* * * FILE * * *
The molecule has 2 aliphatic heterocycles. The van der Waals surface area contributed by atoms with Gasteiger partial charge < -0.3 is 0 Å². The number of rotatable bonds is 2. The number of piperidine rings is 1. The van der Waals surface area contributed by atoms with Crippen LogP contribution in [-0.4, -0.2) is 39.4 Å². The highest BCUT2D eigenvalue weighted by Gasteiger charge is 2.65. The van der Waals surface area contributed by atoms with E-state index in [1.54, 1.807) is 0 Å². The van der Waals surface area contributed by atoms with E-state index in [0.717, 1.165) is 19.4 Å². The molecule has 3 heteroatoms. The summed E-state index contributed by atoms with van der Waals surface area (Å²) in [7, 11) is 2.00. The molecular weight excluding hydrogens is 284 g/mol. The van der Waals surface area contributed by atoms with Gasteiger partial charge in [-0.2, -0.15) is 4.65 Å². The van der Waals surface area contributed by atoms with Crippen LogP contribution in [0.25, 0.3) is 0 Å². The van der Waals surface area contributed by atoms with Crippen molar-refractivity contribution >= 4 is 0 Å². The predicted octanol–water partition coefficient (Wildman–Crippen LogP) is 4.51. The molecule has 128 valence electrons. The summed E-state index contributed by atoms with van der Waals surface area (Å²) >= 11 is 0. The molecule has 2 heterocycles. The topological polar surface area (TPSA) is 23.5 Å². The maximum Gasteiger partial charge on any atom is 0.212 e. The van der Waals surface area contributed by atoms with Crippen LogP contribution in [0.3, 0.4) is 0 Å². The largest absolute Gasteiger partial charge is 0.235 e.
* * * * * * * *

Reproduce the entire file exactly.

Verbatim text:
The molecule has 2 aliphatic heterocycles. The van der Waals surface area contributed by atoms with Gasteiger partial charge < -0.3 is 0 Å². The number of rotatable bonds is 2. The number of piperidine rings is 1. The van der Waals surface area contributed by atoms with Crippen LogP contribution in [-0.4, -0.2) is 39.4 Å². The highest BCUT2D eigenvalue weighted by Gasteiger charge is 2.65. The van der Waals surface area contributed by atoms with E-state index in [1.54, 1.807) is 0 Å². The van der Waals surface area contributed by atoms with E-state index in [0.717, 1.165) is 19.4 Å². The molecule has 3 heteroatoms. The summed E-state index contributed by atoms with van der Waals surface area (Å²) in [7, 11) is 2.00. The molecular weight excluding hydrogens is 284 g/mol. The van der Waals surface area contributed by atoms with Gasteiger partial charge in [-0.2, -0.15) is 4.65 Å². The van der Waals surface area contributed by atoms with Crippen LogP contribution in [0.25, 0.3) is 0 Å². The van der Waals surface area contributed by atoms with Crippen molar-refractivity contribution >= 4 is 0 Å². The predicted octanol–water partition coefficient (Wildman–Crippen LogP) is 4.51. The molecule has 128 valence electrons. The summed E-state index contributed by atoms with van der Waals surface area (Å²) >= 11 is 0. The molecule has 2 heterocycles. The topological polar surface area (TPSA) is 23.5 Å². The maximum Gasteiger partial charge on any atom is 0.212 e. The van der Waals surface area contributed by atoms with Crippen LogP contribution in [0.3, 0.4) is 0 Å². The largest absolute Gasteiger partial charge is 0.235 e.